Swimming In The Offseason
The end of the season doesn't mean the end of the work
As the racing season comes to an end for most, there is always the question on how to go forward with training into the winter months and what some call the off season. With no races on the horizon, it’s a great time to have a mental break as well as a physical break.
This means a lighter training load that is more focused on form, always working on consistency. During this time athletes should shift the emphasis to more technique based training, as well as tweaking the structure of our sessions.
Get Some Technique Coaching
Look for private coaching from a knowledgeable and experienced swim coach (hint hint!). All jokes aside, use word-of-mouth recommendations as well as Internet searches. Working with a local coach is advantageous because you can see them multiple times or easily schedule a follow-up session a few weeks later. Things like video swim analysis can be really helpful in making breakthroughs with your stroke – especially if you feel like you have been banging your head against a brick wall trying to improve something during the year.
Improve Your Kick
Use the winter months to become a stronger swimmer from all round. The benefits of having a strong kick include a well-balanced stroke, increased core strength, quicker starting speed and strong and stretched hip flexors (used in cycling and running). Mix up kicking sets with different body positions in the water: Streamlined, kick on your back, side kick or try vertical kicking. Remember, kicking might not give you the most propulsion in your stroke, but a good kick can make life much easier in the water. Plus it can help you get a good workout if you are crunched for time!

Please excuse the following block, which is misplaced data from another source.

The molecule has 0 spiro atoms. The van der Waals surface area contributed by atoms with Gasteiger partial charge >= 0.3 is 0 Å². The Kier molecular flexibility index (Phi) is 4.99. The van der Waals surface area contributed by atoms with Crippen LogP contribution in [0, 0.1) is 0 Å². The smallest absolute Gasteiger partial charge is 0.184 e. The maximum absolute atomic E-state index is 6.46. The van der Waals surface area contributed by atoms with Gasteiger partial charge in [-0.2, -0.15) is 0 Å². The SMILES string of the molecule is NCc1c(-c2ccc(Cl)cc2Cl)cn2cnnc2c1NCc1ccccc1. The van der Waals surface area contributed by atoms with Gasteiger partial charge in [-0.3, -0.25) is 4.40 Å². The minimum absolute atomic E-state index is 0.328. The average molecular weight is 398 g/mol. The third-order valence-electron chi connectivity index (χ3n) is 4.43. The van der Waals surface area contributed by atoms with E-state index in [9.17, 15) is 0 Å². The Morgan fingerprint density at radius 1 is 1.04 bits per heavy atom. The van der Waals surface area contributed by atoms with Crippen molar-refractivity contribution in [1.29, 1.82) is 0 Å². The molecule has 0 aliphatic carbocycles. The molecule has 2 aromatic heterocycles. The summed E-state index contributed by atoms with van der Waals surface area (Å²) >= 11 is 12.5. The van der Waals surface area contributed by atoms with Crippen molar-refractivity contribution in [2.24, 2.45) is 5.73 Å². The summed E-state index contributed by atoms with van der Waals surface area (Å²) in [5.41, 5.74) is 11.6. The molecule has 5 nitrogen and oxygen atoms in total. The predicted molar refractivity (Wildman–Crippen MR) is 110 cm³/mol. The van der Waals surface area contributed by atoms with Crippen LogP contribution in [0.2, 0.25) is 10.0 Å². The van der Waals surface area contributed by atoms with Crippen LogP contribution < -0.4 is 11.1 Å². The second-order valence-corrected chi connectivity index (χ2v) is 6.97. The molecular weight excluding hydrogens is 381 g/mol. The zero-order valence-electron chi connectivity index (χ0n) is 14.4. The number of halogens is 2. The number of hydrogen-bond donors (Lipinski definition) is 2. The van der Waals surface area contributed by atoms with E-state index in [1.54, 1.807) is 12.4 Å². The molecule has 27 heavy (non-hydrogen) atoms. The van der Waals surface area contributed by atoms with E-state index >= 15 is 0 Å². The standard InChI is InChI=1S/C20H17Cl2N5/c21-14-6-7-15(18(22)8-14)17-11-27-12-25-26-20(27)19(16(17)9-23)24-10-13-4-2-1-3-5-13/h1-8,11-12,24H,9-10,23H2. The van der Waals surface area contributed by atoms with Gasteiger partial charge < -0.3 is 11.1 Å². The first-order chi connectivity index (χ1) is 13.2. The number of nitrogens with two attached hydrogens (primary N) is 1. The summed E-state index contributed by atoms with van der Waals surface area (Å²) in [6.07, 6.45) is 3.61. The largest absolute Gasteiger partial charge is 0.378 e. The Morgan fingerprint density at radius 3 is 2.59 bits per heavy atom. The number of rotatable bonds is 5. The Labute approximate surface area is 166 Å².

Enter Masters Competitions
Competition is the key to staying motivated during training. Search for a local Masters meet online (www.swimming.org/masters/) and register as an individual or as part of a team. Pick the longer events and work on endurance and pacing and enter the sprints to improve speed and power in the water. If a swim meet holds no appeal for you, schedule a monthly time trials into regular training – of varying distances; try 800 one month, 3k the next. Record the times to track improvement and use 100 splits to judge pacing ability (and make sure that there is a difference between the shorter distance pacing and the long distance speeds!).
Learn New Skills
With no pressure on racing, you could use your time to learn some new skills to help spice up your swim sessions – but these skills won’t just help you enjoy sessions more. They will help your all round swim ability. Work on tumble turns for better rhythm and speed throughout a swim, or learn butterfly and breaststroke to give your body variety from standard freestyle and backstroke.
Improve Your Strength
Increase power in the water by building strength in swimming-specific upper-body muscles like the lats, triceps and pectorals. Prevent shoulder overuse injuries with shoulder rotations and elevation exercises using resistance bands and light weights. Improve core strength with balance poses like planks, or power exercises like squats and deadlifts to aid in endurance and maintain technique during long swims.